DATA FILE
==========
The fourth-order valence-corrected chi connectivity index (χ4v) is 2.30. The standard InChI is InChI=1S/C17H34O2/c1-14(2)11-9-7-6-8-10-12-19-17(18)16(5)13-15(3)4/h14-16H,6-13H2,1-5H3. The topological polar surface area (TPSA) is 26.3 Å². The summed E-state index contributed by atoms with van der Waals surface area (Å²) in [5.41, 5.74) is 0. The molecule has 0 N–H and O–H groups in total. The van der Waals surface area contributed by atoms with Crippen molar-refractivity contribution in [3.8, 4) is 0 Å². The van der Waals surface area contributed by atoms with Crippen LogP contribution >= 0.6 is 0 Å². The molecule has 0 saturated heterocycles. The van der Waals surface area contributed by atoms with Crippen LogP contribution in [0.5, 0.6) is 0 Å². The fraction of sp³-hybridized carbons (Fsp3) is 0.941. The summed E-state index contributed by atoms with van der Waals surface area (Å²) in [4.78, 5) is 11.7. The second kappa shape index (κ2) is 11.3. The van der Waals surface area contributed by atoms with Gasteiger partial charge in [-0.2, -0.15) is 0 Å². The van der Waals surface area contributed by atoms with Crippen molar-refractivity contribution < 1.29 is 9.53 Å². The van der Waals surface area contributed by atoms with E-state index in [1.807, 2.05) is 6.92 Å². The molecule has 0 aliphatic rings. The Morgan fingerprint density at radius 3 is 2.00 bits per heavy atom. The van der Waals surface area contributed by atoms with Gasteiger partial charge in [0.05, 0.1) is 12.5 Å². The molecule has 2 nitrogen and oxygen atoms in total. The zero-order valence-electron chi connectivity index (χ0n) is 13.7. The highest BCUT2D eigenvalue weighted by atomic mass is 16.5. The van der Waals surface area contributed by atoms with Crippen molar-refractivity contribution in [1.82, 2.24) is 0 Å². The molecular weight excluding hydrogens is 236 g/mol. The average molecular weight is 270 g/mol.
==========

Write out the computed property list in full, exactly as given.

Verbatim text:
The fourth-order valence-corrected chi connectivity index (χ4v) is 2.30. The standard InChI is InChI=1S/C17H34O2/c1-14(2)11-9-7-6-8-10-12-19-17(18)16(5)13-15(3)4/h14-16H,6-13H2,1-5H3. The topological polar surface area (TPSA) is 26.3 Å². The summed E-state index contributed by atoms with van der Waals surface area (Å²) in [5.41, 5.74) is 0. The molecule has 0 N–H and O–H groups in total. The van der Waals surface area contributed by atoms with Crippen molar-refractivity contribution in [3.8, 4) is 0 Å². The van der Waals surface area contributed by atoms with Crippen LogP contribution >= 0.6 is 0 Å². The molecule has 0 saturated heterocycles. The van der Waals surface area contributed by atoms with Crippen LogP contribution in [0.5, 0.6) is 0 Å². The fraction of sp³-hybridized carbons (Fsp3) is 0.941. The summed E-state index contributed by atoms with van der Waals surface area (Å²) in [4.78, 5) is 11.7. The second kappa shape index (κ2) is 11.3. The van der Waals surface area contributed by atoms with Gasteiger partial charge in [-0.2, -0.15) is 0 Å². The van der Waals surface area contributed by atoms with Crippen molar-refractivity contribution < 1.29 is 9.53 Å². The van der Waals surface area contributed by atoms with E-state index in [1.807, 2.05) is 6.92 Å². The molecule has 0 aliphatic rings. The Morgan fingerprint density at radius 3 is 2.00 bits per heavy atom. The van der Waals surface area contributed by atoms with Gasteiger partial charge in [0.05, 0.1) is 12.5 Å². The molecule has 2 nitrogen and oxygen atoms in total. The zero-order valence-electron chi connectivity index (χ0n) is 13.7. The highest BCUT2D eigenvalue weighted by atomic mass is 16.5. The van der Waals surface area contributed by atoms with Crippen molar-refractivity contribution in [1.82, 2.24) is 0 Å². The molecular weight excluding hydrogens is 236 g/mol. The average molecular weight is 270 g/mol.